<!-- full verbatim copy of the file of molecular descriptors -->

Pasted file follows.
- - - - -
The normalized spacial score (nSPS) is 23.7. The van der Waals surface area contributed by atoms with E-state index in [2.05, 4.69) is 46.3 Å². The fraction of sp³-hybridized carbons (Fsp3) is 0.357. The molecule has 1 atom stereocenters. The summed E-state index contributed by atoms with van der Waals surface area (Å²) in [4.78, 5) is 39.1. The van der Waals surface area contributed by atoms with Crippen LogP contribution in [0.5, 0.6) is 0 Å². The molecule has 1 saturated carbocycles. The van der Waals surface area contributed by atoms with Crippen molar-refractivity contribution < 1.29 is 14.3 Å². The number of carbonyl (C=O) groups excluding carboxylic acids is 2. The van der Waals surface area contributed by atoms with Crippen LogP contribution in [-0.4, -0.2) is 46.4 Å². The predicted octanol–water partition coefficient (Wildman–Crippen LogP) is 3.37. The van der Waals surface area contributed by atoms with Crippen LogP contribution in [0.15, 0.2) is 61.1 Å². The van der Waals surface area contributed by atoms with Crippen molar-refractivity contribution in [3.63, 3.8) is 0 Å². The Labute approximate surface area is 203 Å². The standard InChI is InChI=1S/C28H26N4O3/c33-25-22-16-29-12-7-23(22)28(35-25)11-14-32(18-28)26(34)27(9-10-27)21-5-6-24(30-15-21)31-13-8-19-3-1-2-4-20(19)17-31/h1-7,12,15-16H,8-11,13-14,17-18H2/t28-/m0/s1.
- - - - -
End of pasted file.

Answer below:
The normalized spacial score (nSPS) is 23.7. The van der Waals surface area contributed by atoms with E-state index in [2.05, 4.69) is 46.3 Å². The fraction of sp³-hybridized carbons (Fsp3) is 0.357. The molecule has 1 atom stereocenters. The summed E-state index contributed by atoms with van der Waals surface area (Å²) in [4.78, 5) is 39.1. The van der Waals surface area contributed by atoms with Crippen LogP contribution in [0.5, 0.6) is 0 Å². The molecule has 1 saturated carbocycles. The van der Waals surface area contributed by atoms with Crippen molar-refractivity contribution < 1.29 is 14.3 Å². The number of carbonyl (C=O) groups excluding carboxylic acids is 2. The van der Waals surface area contributed by atoms with Crippen LogP contribution in [-0.4, -0.2) is 46.4 Å². The predicted octanol–water partition coefficient (Wildman–Crippen LogP) is 3.37. The van der Waals surface area contributed by atoms with Crippen LogP contribution in [0.15, 0.2) is 61.1 Å². The van der Waals surface area contributed by atoms with Crippen molar-refractivity contribution in [3.63, 3.8) is 0 Å². The Labute approximate surface area is 203 Å². The standard InChI is InChI=1S/C28H26N4O3/c33-25-22-16-29-12-7-23(22)28(35-25)11-14-32(18-28)26(34)27(9-10-27)21-5-6-24(30-15-21)31-13-8-19-3-1-2-4-20(19)17-31/h1-7,12,15-16H,8-11,13-14,17-18H2/t28-/m0/s1.